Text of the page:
We take these deloads about every 4-6 weeks. 

For beginners they can go much longer, with them we take one every 8-12 weeks or so. 

At first, clients are weirded out by this, but as they dial in their training they start to realize the importance of deloads.

The downside with deloads is that they do NOT fully get rid of all fatigue. But they do a good enough job.

If you want more information on periodization for hypertrophy read this blog HERE

Example programming:

Lets take the bench press

  • Week 1: 185 x 8,6,5
  • Week 2: 190 x 8,7,5
  • Week 3: 195 x 8,8,5
  • Week 4: 200 x 8,6,5, 5
  • Deload week: 185 x 5,5 
  • Week 1 of next cycle: 195 x 8,6,5

The biggest thing here is to not overthink this. Just remember the main goal is to lower fatigue. 

So any question you have must have this in mind. 

Nutrition on a deload

Since the main goal of a deload is to lower fatigue then you also want nutrition to line up with this. 

For example, if you are cutting, it might be a good idea to increase your calories to maintenance for that week, and you can use this as a diet break (studies have shown diet breaks can help mentally with sticking to your diet long term). 

For leaner individuals cutting, I think this is the route you want to go. 

If you arent very lean and cutting, then you should be fine to cut through the deload week, but its all about preference at that point. If time isn’t a concern you could look at increasing cals to maintenance for the week. If time is a concern, then maybe you cut through the deload.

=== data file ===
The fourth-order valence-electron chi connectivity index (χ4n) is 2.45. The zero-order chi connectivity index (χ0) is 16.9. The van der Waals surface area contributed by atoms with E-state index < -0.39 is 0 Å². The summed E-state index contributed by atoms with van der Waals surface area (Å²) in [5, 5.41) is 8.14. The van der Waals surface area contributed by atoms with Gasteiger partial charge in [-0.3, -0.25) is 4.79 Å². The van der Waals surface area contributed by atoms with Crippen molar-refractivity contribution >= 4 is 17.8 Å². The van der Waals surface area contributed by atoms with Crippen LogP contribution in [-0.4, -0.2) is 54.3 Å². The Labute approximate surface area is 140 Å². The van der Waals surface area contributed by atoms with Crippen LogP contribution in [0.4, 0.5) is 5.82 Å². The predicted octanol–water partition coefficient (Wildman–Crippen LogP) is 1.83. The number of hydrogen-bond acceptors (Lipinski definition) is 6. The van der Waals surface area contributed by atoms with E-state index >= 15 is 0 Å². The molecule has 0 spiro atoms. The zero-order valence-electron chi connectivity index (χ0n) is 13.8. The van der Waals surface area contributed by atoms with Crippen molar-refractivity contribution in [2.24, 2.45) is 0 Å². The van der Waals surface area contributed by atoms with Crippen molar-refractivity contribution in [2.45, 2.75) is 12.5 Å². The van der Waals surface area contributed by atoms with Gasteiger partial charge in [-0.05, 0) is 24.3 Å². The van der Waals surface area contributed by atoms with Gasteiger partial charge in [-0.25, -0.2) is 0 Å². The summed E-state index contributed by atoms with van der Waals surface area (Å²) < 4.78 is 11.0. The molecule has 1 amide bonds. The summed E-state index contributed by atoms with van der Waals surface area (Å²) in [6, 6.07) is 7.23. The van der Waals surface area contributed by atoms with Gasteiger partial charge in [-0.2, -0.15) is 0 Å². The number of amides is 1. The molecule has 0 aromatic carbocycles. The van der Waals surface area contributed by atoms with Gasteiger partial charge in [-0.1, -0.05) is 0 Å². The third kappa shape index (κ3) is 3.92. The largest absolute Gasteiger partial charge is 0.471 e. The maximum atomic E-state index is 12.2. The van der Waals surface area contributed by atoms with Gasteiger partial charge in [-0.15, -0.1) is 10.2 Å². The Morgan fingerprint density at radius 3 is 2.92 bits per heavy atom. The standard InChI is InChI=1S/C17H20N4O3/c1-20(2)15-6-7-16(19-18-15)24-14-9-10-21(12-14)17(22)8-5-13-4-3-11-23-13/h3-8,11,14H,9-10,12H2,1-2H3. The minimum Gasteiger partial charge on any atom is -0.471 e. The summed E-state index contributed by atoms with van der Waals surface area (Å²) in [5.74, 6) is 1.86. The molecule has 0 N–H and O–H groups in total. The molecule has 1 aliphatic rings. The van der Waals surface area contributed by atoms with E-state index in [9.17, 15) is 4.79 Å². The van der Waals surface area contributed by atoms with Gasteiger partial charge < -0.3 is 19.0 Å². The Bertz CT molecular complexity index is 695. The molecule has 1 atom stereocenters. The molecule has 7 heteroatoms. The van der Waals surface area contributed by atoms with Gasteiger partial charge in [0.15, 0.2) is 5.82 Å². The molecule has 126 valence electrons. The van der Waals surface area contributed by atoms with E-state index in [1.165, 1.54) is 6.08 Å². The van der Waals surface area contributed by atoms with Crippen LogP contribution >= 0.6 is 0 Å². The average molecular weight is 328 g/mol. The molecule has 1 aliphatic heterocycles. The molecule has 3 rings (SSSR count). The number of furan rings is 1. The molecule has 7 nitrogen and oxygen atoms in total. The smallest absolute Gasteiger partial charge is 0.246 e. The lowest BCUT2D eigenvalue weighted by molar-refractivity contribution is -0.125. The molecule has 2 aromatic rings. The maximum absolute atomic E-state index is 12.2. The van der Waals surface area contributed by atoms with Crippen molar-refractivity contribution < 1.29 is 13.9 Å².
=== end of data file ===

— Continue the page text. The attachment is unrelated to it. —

The increase in calories would come through carbohydrates. 

If you are in a building phase, you have the option to go to maintenance or keep calories the same. 

IF you are trying to stay fairly lean during a building phase, then dropping calories to maintenance might be a good idea. Or if you are someone who gains weight easily, then going to maintenance during a deload is probably a good idea. 

However, if you are a hard gainer, then keeping calories at your regular surplus is totally fine and recommended. 

Other stuff outside of the gym

Use this week to do other things in your life. 

For me personally, I use this time to get more done business-wise. 

Maybe for you, it’s focusing more on nutrition

Or maybe it’s trying a new hobby. 

The goal is to get away from having to be in the gym for an hour at a time and multiple days per week. 

We also want you to focus on sleep and stress management.

You can also use this time to drink less caffeine as well. 

I like to drink more caffeine during my hard weeks of training, and then during a deload I will cut back. 

To summarize, the main goal of a deload week is to lower fatigue, not just training-wise, but really everywhere. 

Once you start training properly you will see the need to take these every so often. I see this with clients all of the time. 

Their initial thought is why the hell am I doing this, and then months down the line they are like thank you for this deload!! 

If you are someone who is inconsistent with training then there isn’t much of a need to do deload weeks. 

Just realize that there is no magic to deloads and they won’t replace consistency and hard work in your training.

If you more guidance/structure around your training or nutrition fill ou the application for 1:1 online coaching HERE.

3 thoughts on “Deload 101: What It Is and How To Use Them

  1. Solid info here. You’re absolutely right – mainstream fitness does tell you to “push through” despite injuries, burnout and fatigue. As you’ve indicated, proper periodization builds in deloads which results in greater adherence and adaptation. I enjoyed reading. Great post!

    1. Thank you Kris. Glad you enjoyed it. Periodization isn’t the most important thing, but if you are training a lot or tend to overdo it, then it becomes more important in the long run and can lead to greater adherence and adaptation. Thank you again for reading!